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The Film Comment Podcast

By: Film Comment Magazine
  • Summary

  • Founded in 1962, Film Comment has been the home of independent film journalism for over 50 years, publishing in-depth interviews, critical analysis, and feature coverage of mainstream, art-house, and avant-garde filmmaking from around the world. The Film Comment Podcast, hosted by editors Devika Girish and Clinton Krute, is a weekly space for critical conversation about film, with a look at topical issues, new releases, and the big picture. Film Comment is a nonprofit publication that relies on the support of readers. Support film culture. Support Film Comment.
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  • Making Movies in Prison, with Rahsaan Thomas and Thanh Tran
    Jul 16 2024
    In April, Film Comment published an article by Phillip Vance Smith II, titled “Streaming Behind Bars.” Phillip is an incarcerated writer, and his piece delves into the ways in which people in prison watch movies—the technology they’re able to use, the programming they can access, and the exorbitant costs involved. That piece was facilitated by Empowerment Avenue, an organization that supports incarcerated artists and writers. Empowerment Ave was founded by Rahsaan Thomas, a journalist who launched the initiative while he was himself in prison. Rahsaan is also an award-winning filmmaker who started making movies while he was behind bars—and now works with other incarcerated and system-impacted filmmakers to help them tell their stories. On today’s episode, Film Comment Editors Devika Girish and Clinton Krute are joined by Rahsaan and fellow filmmaker and organizer Thanh Tran, who also started making films while incarcerated at San Quentin Rehabilitation Center in Northern California. The two of them share insights from their experience of directing films while imprisoned—the resources that made it possible, the unique challenges they faced, and why they felt it was important for them to take their narratives into their own hands. They also discuss Rahsaan’s short film Friendly Signs, currently making its way around the festival circuit, Thanh’s in-production documentary, Finding Ma, and the upcoming San Quentin Film Festival, which is being organized by Rahsaan and will take place at the prison.
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    49 mins
  • Children’s Cinema, with Isabel Stevens and Rai and Genevieve Yue and Harriet
    Jul 10 2024
    In a recent essay, critic Isabel Stevens writes: “There is much discussion of childishness—popular cinema is often described as ‘infantilized’—but how often do we consider what children want and need from films, and what they are watching and where (outside the usual narrow, artificial controversies about the dangers film poses to their innocent minds)? How are their critical faculties and understanding of cinema being nurtured, or not…?” For this week’s episode, Film Comment managing editor Clinton Krute invited Stevens, managing editor of Sight and Sound, and FC contributor Genevieve Yue—both parents as well as critics—to discuss what they watch with their own kids, and why they choose the films they do. Of course, the kids themselves also jump in, with Isabel’s 6-year-old son Rai offering his (very positive) assessment of Star Wars, and Genevieve’s daughter Harriet discussing her experience working with her mother on a program of experimental films for children at Light Industry in Brooklyn. Unfortunately, Clint’s daughter Agnes was tied up with summer camp, so we’ll all have to wait to hear why the dreamy visuals of Frozen II make it a better film than the original. Check out the show notes at for links to the many articles and films discussed—recommended, of course, for all ages.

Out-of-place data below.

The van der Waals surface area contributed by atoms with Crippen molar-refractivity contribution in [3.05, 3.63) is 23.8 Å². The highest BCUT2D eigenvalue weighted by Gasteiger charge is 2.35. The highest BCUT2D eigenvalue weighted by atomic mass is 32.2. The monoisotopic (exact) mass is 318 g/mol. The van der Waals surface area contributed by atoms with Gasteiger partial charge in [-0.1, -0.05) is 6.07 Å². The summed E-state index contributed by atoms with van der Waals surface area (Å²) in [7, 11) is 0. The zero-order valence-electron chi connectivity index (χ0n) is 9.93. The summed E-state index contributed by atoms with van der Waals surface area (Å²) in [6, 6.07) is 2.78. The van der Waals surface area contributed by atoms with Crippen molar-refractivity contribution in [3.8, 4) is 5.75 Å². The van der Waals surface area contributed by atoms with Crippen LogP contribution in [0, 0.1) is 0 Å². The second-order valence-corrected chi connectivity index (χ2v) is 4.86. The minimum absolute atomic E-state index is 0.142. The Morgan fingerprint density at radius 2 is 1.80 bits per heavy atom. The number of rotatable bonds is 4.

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    1 hr and 3 mins
  • Flaherty Film Seminar 2024
    Jul 3 2024
    The Flaherty Film Seminar is one of the nonfiction film world’s most interesting events. Founded by Frances Flaherty in 1955 in honor of her late husband, Robert—the documentarian best known for Nanook of the North (1922)—the Seminar brings together scholars, artists, programmers, critics, and more to watch and intimately discuss a selection of works curated by rotating guest programmers. But here’s the twist: none of the films are revealed to the audience in advance of the screenings, in accordance with a principle that Frances Flaherty described as “non-preconception”—an open-minded encounter with the unknown. Typically, the Seminar is held in Upstate New York, but this year’s curators, Julian Ross and May Adadol Ingawanij, decided to host it in a new location—in Thailand, at the Thai Film Archive in Salaya. It’s added a whole different dimension to the Flaherty experience, with audiences and films drawn primarily from Southeast Asia. On today’s episode, Film Comment Editor Devika Girish, who’s been on the ground as a Fellow at the Seminar for the last week, invites May and Julian—as well as Thai Film Archive deputy director Kong Rithdee and Thai filmmaker Anocha Suwichakornpong—to discuss the making of this year’s seminar. Their engaging conversation charts how the works of featured artists—Jumana Manna, Chikako Yamashiro, Riar Rizaldi, Ho Tzu Nyen, Saeed Taji Farouky, Korakrit Arunanondchai, and more—elucidate overarching themes of solidarity and communion.
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    1 hr and 3 mins

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